Hoskins: You know what, Neil, I really quite liked The Descent. I thought it was a smart, attractive, well-paced horror movie, way way above any of the other sort of dreck you get these days. It starts off nice, with a good evocation of loss and recovery, then moves carefully and intelligently through the gears, never once treating us like idiots. And it looks good, too, some of the outdoors scenes and caving sections were absolutely gorgeous. When my agent called, I thought “this’ll be a good one Bob, do this one”.

McDowell: Me, too.

Hoskins: But fuck me, what’s this? This is shit! It goes at a million miles an hour and Rhona looks fabulous but, and no offence, love, she acts about as well as my last fart. Sorry, sweetheart, but you do. Me and Malcolm are doing our best here, you know. OK, my accent goes from East End Bob to Posh Bob a little too much, but we’re still the best things up there. Poor old Sean Pertwee’s not bad either, but you only give him a dozen lines before he gets offed. Jesus, man!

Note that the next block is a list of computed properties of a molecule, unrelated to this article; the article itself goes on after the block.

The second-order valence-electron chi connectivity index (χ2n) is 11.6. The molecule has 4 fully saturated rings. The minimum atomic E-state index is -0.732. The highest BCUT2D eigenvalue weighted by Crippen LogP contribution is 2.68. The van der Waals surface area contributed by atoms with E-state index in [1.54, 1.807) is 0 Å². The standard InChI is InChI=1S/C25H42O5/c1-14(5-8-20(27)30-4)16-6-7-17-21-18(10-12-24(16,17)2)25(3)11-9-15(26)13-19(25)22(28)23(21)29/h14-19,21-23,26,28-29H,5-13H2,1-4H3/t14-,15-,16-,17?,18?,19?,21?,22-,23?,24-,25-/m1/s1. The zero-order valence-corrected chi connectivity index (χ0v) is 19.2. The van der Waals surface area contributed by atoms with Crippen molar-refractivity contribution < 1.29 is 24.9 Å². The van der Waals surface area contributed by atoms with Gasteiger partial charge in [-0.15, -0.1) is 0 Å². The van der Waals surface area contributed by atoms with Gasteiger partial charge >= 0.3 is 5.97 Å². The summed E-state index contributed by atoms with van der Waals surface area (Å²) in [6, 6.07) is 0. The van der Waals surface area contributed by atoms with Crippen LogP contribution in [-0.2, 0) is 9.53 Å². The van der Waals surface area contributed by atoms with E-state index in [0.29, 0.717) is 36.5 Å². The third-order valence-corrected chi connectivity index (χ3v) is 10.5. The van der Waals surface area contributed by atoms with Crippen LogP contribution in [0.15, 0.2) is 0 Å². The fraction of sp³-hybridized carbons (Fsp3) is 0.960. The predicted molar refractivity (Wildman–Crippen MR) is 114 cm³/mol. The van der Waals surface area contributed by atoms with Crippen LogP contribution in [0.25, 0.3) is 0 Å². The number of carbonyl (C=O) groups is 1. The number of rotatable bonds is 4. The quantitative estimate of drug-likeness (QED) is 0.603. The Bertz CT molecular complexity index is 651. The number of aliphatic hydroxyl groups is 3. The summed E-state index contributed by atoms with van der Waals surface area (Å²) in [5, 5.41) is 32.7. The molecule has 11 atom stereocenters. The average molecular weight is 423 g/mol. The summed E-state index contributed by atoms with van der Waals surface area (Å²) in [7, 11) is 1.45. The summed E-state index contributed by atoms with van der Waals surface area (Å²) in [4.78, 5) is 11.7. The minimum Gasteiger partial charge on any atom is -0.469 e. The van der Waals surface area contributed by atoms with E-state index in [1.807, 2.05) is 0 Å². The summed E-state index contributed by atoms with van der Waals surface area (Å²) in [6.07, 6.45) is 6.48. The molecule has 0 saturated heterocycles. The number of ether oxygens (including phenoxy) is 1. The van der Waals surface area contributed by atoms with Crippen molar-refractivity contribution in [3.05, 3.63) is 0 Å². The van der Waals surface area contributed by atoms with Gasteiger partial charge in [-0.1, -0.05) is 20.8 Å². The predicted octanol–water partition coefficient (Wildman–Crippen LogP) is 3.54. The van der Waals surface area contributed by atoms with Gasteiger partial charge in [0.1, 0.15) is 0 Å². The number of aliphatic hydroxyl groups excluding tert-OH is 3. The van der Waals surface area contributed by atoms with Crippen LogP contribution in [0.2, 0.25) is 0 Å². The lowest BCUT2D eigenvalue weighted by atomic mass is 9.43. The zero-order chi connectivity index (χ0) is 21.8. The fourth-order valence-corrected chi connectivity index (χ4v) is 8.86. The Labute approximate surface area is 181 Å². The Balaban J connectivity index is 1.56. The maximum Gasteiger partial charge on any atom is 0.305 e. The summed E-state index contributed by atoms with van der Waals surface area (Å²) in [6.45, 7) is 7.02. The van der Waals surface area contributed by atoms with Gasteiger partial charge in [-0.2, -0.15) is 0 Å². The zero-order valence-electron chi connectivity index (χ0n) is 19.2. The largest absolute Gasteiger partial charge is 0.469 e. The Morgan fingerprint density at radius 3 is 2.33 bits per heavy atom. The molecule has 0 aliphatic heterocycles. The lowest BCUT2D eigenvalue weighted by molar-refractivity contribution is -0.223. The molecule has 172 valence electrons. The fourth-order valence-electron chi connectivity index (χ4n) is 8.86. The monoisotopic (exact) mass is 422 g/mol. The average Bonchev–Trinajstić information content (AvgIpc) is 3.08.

Conway: Ooer.

Hoskins: And what’s this lad’s role in all this? All that shouting and gurning and screaming bollocks? It’s a fucking pantomime. Fuck it, I’m out of here. Malc, beer? Groucho in two minutes? I just need to get some cash out.

McDowell: Good idea. Let’s go.

Marshall: Bob! Malcolm! I put that money in your pockets.

Hoskins: And we gave you what you wanted. You then twisted it up into a right kebab of a movie, all mixed up rubbish covered in chili sauce so you can’t taste anything but the blood and diesel.

Marshall: It’s fun.

McDowell: For thirteen year old boys. See you. Hold up, Bob!

Marshall: Bob! Bob! Malcom! Come back! O bollocks to ya! I’ve got Hugh Jackman on my next movie, you know? Yeah, Hugh Jackman, that’s right!